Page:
There’s a story going around about gold bars that plugs of gold have been drilled out and substituted with tungsten. Why tungsten? Because tungsten has a density similar to that of gold. While a gold dealer might spot the substitution if he weighed the bars (the densities are not exact), the average consumer would not. The Bible talks about such shenanigans and shows that it’s a symptom of a corrupt society:
How the faithful city has become a harlot,
She who was full of justice!
Righteousness once lodged in her,
But now murderers.
Your silver has become dross,
Your drink diluted with water (Isa. 1:21-22).
None of this should surprise us since our government does far worse on a daily basis. If you’re the government, you can print money all day and everyday and pass it off as something of value. Colorfully designed scraps of linen and cotton — the material that makes Federal Reserve Notes — are things of value because the government and the people have faith that they are.
A private citizen cannot perpetuate the same charade by printing money even if it looks just like the money the government prints. What’s sound fiscal policy for the government is counterfeiting for you and me. A politician can get reelected over and over again by manufacturing money out of thin air. You or I would go to jail.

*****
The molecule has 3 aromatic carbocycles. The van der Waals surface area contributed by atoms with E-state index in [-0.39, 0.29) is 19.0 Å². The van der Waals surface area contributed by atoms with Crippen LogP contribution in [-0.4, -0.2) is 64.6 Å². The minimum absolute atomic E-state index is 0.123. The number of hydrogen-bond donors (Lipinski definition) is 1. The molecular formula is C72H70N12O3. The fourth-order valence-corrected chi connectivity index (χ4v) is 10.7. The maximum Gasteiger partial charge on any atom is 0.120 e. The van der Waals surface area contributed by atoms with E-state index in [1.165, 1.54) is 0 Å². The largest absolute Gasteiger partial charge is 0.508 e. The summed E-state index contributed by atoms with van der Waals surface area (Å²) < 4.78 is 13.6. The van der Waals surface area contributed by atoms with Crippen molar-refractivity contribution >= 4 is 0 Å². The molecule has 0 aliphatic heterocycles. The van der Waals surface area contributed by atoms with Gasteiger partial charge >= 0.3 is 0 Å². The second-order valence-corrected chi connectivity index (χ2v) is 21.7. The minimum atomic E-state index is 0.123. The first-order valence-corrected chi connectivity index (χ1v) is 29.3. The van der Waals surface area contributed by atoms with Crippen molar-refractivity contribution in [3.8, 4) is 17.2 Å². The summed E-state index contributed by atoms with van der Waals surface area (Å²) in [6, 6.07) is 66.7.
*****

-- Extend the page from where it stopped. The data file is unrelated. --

Governments don’t believe they are bound by such moral laws. Remember, we’ve heard for decades now that morality can’t be imposed on other people, so our elected officials oblige us by dispensing with morality. As a result, our money is worth less and less each year because our government is more immoral than the people Isaiah wrote about. At least in Isaiah’s day there was some wine and some silver in what was being sold.
Today, there is no silver or gold in any of our currency. We’re being sold dross — linen and cotton, electronic digits, and base metals — and we’re shocked that our economy teeters on the brink of insolvency.
And what is the government’s solution to the imposed fiscal immorality?: bigger printing presses, more electronic digits, and truck loads of dross. God is not mocked.
If you’re worried about getting dross-laden gold, I suggest that you stick to bullion coins. Pre-1963 US silver coins are a good choice. They are easily recognizable. The same is true of gold American Eagles, Canadian Maple Leafs, and South African Krugerrands. The international coins are not as expensive.